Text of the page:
The result is the Act protects both majority and minority members. It protects minority members because an LLC agreement may not completely eliminate fiduciary duties, even though it may identify activities that do not violate them and prescribe standards for measuring them. These provisions make minority interests safer investments and therefore more valuable.
The Act protects majority members because it provides a “safe harbor” to facilitate contracts and transactions between an LLC and one or more of its managers or members, or an entity in which they own an interest, if the contracts or transactions meet minimum disclosure, approval, or fairness requirements. These rules give majority members and the LLC certainty in business planning and the ability to take advantage of mutually beneficial opportunities.
Preventing Unwanted Business Partners
The Tennessee LLC Act allows members to protect their control of an LLC. It distinguishes between a member’s “governance rights” and “financial rights.” The Act provides that if a member transfers his or her governance rights, the transferee cannot become a member or exercise the governance rights unless the non-transferring members give unanimous approval. Sections 501 and 508 state members may “unreasonably” withhold their approval because the decision is in their sole discretion.
If a member transfers his or her financial rights, the transferee receives “only the share of profits and losses and the distributions to which the transferor would otherwise be entitled.” Section 507 states the transfer of financial rights does not entitle the transferee to exercise any governance rights, become a member, or dissolve the LLC, and “any attempt by the transferee to do any of the foregoing shall be null and void.”
Creditors Only Get Passive Rights, Not Control Rights
In addition, the Act states that a person ceases to be a member of an LLC when the person makes an assignment for the benefit of creditors, files a bankruptcy petition, or fails to contest a petition seeking his or her reorganization, liquidation, dissolution, or similar relief. § 503. But “[t]he pledge of, or granting of a security interest, lien or other encumbrance in or against, all or any portion of the membership interest of a member is not a transfer of ownership and shall not cause the member to cease to be a member or to cease to have the power to exercise any rights or powers of a member.”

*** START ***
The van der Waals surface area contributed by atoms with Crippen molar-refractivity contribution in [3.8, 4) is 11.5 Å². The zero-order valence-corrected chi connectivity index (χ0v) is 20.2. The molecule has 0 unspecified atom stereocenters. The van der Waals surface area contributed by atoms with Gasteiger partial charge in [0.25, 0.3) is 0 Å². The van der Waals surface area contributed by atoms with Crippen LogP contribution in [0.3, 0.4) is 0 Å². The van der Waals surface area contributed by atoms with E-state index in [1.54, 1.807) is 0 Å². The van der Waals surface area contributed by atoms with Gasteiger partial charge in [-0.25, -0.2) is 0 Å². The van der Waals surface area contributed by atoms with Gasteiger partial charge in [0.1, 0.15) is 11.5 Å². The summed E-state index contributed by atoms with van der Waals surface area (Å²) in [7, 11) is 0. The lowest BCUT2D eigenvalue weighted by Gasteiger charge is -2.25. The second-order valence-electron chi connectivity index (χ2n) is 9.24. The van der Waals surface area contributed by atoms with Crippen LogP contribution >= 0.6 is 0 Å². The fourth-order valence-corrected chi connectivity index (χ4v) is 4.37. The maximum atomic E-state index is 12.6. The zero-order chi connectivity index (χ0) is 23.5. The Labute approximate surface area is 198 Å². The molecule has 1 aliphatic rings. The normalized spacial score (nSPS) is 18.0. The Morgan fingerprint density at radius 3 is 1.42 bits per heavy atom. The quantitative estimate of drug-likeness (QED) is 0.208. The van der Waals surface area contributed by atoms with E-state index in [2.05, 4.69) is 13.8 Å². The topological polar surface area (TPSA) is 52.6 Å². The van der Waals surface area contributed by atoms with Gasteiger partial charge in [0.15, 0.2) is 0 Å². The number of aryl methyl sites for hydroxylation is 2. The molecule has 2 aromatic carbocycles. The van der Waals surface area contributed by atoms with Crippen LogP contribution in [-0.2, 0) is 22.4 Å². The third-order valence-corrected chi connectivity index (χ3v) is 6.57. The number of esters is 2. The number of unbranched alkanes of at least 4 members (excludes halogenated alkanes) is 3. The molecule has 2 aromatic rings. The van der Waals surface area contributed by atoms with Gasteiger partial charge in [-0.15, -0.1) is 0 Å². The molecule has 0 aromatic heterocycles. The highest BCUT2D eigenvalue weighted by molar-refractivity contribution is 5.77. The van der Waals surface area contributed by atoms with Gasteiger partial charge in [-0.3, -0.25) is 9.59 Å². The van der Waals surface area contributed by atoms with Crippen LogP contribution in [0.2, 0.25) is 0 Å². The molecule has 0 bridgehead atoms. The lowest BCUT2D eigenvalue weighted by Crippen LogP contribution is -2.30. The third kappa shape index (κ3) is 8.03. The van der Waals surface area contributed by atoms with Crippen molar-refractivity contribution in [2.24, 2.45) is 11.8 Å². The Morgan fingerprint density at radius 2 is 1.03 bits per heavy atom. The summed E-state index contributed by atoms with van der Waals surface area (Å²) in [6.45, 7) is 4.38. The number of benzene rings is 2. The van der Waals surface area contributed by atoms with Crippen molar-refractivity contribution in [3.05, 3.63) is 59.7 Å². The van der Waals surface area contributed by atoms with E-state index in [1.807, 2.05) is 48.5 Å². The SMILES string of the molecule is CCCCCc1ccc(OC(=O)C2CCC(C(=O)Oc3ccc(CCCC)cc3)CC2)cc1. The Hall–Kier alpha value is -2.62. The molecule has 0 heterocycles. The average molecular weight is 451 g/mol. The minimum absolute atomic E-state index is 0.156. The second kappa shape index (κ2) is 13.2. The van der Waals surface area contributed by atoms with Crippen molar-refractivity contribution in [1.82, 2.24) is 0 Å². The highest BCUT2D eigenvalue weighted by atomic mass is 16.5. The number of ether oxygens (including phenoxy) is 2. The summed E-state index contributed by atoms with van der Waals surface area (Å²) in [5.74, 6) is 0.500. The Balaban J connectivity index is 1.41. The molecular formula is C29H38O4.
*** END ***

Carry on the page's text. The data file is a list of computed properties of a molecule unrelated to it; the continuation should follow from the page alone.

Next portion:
If a judgment creditor of a member obtains a charging order against the member’s membership interest, “the judgment creditor has only the rights of a transferee.” Furthermore, a charging order is a judgment creditor’s “sole and exclusive remedy.”
- Tennessee Registered Agent
A Tennessee LLC must continuously maintain an agent for service of process in the state. A commercial registered agent service may act as a Tennessee registered agent.
- Qualifying Foreign LLCs
An unusual aspect of the Tennessee LLC Act is its penalties for failing to obtain a Certificate of Authority for a foreign LLC. This is sometimes called “qualifying” a foreign LLC to do business in the state. A foreign LLC is an LLC that is formed under the laws of a state other than Tennessee.
In most states, a foreign LLC may defend itself in state court if it has not qualified to do business in the jurisdiction, but it may not be a plaintiff in state court until it has qualified. Many states also require a foreign LLC to pay the taxes and fees that it would have paid if it had qualified when it first started doing business in the jurisdiction. But Tennessee charges a penalty, for each year a foreign LLC did business in Tennessee without being qualified, of three times (3x) the annual filing fee the foreign LLC would have paid if it had qualified. This can be a steep penalty because the annual filing fee required by section 1007 depends on the number of members in an LLC, and it ranges between $300 and $3,000. Foreign LLCs should therefore qualify to do business in Tennessee if there is any doubt about their status of “doing business” in Tennessee.
Tennessee is an uncommon case where the disadvantages of forming an LLC may strongly outweigh the advantages of forming a Tennessee LLC. For example, Tennessee’s LLC act is exceptionally long, consisting of over 100 pages of formalities.
Should you wish to have more flexibility and protection, you may instead form a Delaware LLC even if you operate in Tennessee. What are the advantages of a Delaware LLC? (Delaware LLC Advantages). We can then help you file an application for registration to do business in Tennessee with your Delaware LLC (Form Delaware LLC).
- Tennessee LLC Act Statutory References
§ 102 “Definitions” § 109 “Registered Office and Registered Agent” § 201 “Formation” § 202 “Articles of Organization” § 203 “Operating Agreement” § 205 “Waivable and Nonwaivable Provisions of Act” § 303 “Interests in LLC” § 304 “Sharing of and Rights to Profits and Losses” § 309 “Series of Members, Holders, Managers, Directors, Membership Interests or Financial Rights” § 401 “Management of LLC” § 403 “General Standards of Conduct for Members, Managers, Directors and Officers” § 404 “Conflict of Interest Transactions” § 501 “Admission of Members” § 503 “Termination of Membership Interest” § 507 “Transfer of Financial Rights” § 508 “Transfer of a Membership Interest or Governance Rights” § 509 “Rights of Judgment Creditor” § 601 “Dissolution” § 904 “Application for Certificate of Authority” § 905 “Certificate of Authority” § 913 “Transaction of Business Without Certificate of Authority” § 1007 “Filing, Service and Copying Fees”
Tennessee vs. Delaware LLC's: Which State Is Better?
|States||LLC Filing Fee||Required to Name Members or Managers||Report Frequency||Annual Fee?||Reduce Fiduciary Duties?||Series?||Charging Order as Exclusive Remedy||Maximum Freedom of Contract||Separate Equity Court?|
|Tennessee||$50/member||Yes||annual||$50/Member, $300 minimum|